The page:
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This report offers a different perspective on education statistics by highlighting rarely used stand-alone statistics on public education, inputs, outputs, and descriptions, and it uses interactive statistics that combine two or more statistics in an unusual way. It is a report that presents much evidence, but few conclusions. It is not intended to answer many questions, but rather to change the questions that are asked. The first area considered is that of education finance. Tables of per-pupil spending indicate that geography appears to account for the majority of the difference in spending, although there are many unexpected findings in these charts. These tables also bring into question the widely held belief that urban districts are starved for resources compared to nonurban districts. In general, the tables indicate that large urban districts are spending more per pupil than the large suburban districts. It also appears that wealthy and poor school districts allocate their funds in approximately the same percentages no matter where they are located. Observing how much is spent on labor costs in a school district raises a whole new set of questions, as does an examination of the labor pool. Support for increased education spending is de facto a call for increased spending on teachers. Some other issues are also deserving of a view that differs from that usually taken. Dialogue is necessary about special education. Current practices are making illiteracy a disease, and the question of the proper role for special education merits increased attention. Teacher mobility and peer review are other issues that deserve more attention in policy debates. The gender, racial, and ethnic makeup of the nation's public work force has become a political football, but so far there is little research concerning the real effects of the demographic characteristics of teachers on academic achievement. (Contains 13 tables.) (SLD)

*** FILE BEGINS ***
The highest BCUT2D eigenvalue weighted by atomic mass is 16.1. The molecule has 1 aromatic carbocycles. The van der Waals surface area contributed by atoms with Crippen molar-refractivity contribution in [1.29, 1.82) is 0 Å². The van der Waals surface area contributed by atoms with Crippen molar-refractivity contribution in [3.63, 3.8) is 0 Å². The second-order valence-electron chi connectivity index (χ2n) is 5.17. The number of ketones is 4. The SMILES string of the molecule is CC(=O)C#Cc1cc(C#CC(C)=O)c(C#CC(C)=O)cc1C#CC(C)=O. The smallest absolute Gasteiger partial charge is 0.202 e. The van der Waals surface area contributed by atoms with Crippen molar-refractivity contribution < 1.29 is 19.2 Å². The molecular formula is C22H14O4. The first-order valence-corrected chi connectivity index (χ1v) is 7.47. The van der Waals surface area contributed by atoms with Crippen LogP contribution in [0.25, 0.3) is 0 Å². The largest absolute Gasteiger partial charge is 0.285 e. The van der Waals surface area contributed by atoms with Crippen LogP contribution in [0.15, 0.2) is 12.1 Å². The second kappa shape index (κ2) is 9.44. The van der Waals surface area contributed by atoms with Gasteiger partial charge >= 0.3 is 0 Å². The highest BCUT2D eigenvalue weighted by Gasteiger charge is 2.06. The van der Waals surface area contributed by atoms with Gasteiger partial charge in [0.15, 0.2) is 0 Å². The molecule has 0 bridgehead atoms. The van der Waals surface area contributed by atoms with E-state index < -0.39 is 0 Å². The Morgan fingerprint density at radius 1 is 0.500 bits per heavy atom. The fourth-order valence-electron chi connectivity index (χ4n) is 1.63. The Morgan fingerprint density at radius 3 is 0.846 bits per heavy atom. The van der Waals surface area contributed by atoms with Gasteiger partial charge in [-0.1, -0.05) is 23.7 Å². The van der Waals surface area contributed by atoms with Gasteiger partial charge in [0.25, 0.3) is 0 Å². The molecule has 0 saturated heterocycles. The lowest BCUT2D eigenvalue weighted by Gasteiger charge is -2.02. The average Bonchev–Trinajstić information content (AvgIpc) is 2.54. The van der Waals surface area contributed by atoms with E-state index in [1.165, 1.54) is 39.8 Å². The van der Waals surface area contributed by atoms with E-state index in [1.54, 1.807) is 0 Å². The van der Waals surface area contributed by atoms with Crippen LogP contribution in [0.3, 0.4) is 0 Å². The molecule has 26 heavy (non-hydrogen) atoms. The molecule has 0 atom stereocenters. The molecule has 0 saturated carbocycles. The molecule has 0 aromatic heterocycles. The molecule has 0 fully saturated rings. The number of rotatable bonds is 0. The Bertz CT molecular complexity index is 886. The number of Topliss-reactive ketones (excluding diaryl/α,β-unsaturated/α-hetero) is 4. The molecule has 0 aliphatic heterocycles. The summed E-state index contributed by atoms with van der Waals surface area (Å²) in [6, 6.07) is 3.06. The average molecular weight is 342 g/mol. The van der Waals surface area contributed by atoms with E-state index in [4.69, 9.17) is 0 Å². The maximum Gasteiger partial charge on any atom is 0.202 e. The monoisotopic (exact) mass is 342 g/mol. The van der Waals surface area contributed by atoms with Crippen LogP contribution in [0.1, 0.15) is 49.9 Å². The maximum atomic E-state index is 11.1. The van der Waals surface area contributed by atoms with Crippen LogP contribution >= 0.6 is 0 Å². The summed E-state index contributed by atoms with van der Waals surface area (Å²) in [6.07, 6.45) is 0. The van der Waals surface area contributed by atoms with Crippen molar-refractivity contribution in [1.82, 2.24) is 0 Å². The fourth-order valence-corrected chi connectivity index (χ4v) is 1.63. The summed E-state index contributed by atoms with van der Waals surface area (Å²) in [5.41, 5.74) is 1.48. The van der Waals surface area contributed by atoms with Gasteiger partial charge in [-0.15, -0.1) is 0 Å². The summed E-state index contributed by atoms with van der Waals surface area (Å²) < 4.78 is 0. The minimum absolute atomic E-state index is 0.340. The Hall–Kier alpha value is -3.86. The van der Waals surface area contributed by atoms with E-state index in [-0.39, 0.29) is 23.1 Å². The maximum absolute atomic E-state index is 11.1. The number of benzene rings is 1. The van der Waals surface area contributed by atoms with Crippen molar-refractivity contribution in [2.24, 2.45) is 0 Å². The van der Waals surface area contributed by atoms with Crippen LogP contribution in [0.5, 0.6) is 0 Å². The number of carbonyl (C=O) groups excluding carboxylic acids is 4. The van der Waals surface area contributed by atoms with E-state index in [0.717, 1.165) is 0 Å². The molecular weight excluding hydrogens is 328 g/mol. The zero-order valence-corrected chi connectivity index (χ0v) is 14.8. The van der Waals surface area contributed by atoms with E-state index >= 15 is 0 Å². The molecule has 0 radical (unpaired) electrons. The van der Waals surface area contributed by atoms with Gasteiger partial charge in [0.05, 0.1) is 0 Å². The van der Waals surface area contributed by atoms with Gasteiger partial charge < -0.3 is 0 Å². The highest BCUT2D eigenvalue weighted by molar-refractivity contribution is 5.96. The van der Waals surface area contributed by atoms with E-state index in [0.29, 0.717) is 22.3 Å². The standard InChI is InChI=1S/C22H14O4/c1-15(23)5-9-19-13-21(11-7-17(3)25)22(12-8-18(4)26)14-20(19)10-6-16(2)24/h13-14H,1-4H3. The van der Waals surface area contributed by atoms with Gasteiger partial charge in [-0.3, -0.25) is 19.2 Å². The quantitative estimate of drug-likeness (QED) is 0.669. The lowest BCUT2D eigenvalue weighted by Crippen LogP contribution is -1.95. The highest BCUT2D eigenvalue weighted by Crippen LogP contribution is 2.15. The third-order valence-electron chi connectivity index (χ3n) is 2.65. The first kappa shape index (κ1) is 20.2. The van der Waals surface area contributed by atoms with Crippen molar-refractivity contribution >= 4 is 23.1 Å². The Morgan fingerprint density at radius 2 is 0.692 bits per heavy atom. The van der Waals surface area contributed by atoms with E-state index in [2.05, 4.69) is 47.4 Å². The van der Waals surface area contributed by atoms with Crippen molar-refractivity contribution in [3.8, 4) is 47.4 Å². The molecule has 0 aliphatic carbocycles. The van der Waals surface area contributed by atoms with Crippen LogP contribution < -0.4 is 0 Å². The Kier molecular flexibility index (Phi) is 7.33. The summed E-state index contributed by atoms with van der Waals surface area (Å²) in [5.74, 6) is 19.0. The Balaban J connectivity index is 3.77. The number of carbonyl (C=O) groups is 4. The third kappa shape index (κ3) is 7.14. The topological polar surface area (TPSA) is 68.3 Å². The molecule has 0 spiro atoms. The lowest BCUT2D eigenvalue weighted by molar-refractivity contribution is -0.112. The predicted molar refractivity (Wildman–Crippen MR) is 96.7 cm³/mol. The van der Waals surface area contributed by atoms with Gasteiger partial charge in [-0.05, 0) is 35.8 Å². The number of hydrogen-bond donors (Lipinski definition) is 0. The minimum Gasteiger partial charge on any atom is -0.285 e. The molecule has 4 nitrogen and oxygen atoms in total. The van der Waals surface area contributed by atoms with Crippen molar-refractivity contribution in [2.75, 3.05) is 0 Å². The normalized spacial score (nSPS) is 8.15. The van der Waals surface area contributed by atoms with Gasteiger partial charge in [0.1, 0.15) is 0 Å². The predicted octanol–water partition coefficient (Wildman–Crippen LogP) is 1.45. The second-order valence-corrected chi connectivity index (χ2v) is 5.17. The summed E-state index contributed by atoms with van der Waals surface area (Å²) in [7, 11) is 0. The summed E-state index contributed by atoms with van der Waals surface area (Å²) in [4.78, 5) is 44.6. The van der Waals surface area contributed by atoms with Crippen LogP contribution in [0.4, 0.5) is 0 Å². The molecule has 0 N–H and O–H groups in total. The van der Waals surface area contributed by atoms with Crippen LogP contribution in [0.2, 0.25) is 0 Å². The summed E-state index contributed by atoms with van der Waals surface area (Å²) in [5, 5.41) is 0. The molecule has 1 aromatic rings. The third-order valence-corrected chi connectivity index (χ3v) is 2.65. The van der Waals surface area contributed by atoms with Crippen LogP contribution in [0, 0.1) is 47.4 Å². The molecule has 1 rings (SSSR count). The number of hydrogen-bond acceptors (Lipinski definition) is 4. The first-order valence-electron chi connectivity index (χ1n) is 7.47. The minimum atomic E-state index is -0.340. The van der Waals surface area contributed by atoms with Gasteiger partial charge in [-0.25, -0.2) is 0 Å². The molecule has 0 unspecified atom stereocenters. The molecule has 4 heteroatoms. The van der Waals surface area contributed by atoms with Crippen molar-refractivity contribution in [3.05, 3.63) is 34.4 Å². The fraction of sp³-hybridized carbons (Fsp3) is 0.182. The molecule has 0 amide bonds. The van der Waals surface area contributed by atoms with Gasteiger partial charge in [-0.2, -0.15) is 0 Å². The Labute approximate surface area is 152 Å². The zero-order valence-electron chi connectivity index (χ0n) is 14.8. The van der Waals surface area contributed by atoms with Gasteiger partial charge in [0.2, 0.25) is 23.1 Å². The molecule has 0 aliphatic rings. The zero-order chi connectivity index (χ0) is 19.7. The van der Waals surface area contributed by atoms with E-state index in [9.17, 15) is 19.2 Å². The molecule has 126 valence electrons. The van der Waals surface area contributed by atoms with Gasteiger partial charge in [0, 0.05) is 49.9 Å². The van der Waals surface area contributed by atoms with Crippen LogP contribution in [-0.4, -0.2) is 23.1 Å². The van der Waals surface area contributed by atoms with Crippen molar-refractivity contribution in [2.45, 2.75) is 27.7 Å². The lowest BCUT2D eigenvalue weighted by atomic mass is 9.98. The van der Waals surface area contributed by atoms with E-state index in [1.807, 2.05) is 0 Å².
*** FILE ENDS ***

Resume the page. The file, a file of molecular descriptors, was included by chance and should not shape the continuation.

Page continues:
Descriptors: Diversity (Faculty), Educational Finance, Elementary Secondary Education, Expenditure per Student, Geographic Regions, Public Schools, Resource Allocation, School District Spending, School Statistics, Special Education, Tables (Data), Teacher Salaries











Autor: Education Intelligence Agency, Carmichael, CA.

Fuente: https://eric.ed.gov/?q=a&ft=on&ff1=dtySince_1992&pg=7764&id=ED422429







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